After his department was caught pushing the ouster of the democratically elected Imran Khan, the U.S. secretary of state is now praising Pakistan’s preparations for “free and fair elections.”
U.S. Secretary of State Tony Blinken tweeted in celebration of Pakistan’s preparations for “free and fair elections” on Wednesday, a week after it was revealed that the U.S. pressured Pakistan to oust its popular democratically elected prime minister Imran Khan last year.
“Congratulations to new Pakistan Interim Prime Minister @anwaar_kakar,” tweeted Blinken. “As Pakistan prepares for free and fair elections, in accordance with its constitution and the rights to freedom of speech and assembly, we will continue to advance our shared commitment to economic prosperity.”
Last week, The Intercept published an article, “Secret Pakistan Cable Documents U.S. Pressure to Remove Imran Khan” revealing evidence that the U.S. State Department, which Blinken heads, had placed pressure on the Pakistani government to remove Khan from office in March of last year.
A leaked document reports that State Department official Donald Lu issued blatant threats to Pakistan’s ambassador to the United States that “it will be tough going ahead” for Pakistan if Khan wasn’t ousted but “all will be forgiven” if he was, saying the U.S. and its European allies didn’t like the prime minister’s “aggressively neutral position” on the Ukraine war.
The following month Khan was ousted in a no-confidence vote, and he now sits in prison, officially barred from politics for five years.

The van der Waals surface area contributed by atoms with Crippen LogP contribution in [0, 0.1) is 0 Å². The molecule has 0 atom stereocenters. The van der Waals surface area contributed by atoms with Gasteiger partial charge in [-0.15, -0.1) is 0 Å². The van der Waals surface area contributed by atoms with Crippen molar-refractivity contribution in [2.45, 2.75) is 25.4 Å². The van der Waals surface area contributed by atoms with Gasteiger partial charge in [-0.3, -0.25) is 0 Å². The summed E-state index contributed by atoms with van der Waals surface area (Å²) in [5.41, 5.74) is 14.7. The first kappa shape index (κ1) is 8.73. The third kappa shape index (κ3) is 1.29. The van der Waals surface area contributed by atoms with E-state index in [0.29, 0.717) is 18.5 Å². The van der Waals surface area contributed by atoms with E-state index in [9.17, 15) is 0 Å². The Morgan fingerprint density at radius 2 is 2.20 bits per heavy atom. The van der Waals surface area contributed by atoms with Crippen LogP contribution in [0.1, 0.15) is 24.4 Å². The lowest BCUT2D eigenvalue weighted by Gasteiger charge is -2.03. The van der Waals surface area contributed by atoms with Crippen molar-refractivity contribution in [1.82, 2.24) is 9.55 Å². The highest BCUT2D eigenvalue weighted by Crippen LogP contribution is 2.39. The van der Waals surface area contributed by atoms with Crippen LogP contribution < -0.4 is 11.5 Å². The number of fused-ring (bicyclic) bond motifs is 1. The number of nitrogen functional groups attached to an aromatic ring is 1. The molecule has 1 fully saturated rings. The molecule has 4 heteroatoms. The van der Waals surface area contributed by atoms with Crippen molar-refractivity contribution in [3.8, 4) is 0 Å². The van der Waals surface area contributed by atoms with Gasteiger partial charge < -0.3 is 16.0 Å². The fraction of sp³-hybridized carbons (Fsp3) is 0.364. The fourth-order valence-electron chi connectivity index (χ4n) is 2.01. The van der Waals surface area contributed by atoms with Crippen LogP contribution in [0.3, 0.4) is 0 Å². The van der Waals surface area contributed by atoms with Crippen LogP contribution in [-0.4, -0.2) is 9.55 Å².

Congratulations to new Pakistan Interim Prime Minister @anwaar_kakar. As Pakistan prepares for free and fair elections, in accordance with its constitution and the rights to freedom of speech and assembly, we will continue to advance our shared commitment to economic prosperity.
— Secretary Antony Blinken (@SecBlinken) August 16, 2023
The authenticity of the document has been begrudgingly confirmed by Pakistani officials opposed to Khan, yet prior to its publication by The Intercept, the U.S. State Department had denied what was revealed by its contents on multiple occasions. Last month State Department Spokesperson Matthew Miller said unequivocally that “the United States does not have a position on one political candidate or party versus another in Pakistan or any other country,” which is plainly contradicted by the revelations in the document.
Obviously if you’ve got officials from the world’s most powerful, violent and destructive government telling your country “it will be tough going ahead” if its prime minister is not removed from power but “all will be forgiven” if he is, that’s brazen interference in the democratic processes of that nation. Yet here is the head of the State Department babbling about the wonderful “free and fair elections” in Pakistan.
Earlier this month the State Department put out another doozy on Twitter (or whatever we’re calling it now), quoting Blinken saying “Governments that violate human rights are almost always the same ones that flout other key parts of that order — such as invading, coercing, and threatening other countries, or breaking trade rules.”
All of which the U.S. government of course does regularly.
Such glaring hypocrisy is standard for U.S. secretaries of state, because their job entails continually using concepts like democracy and human rights not as values that they wish to promote, but as political cudgels to be used against their enemies.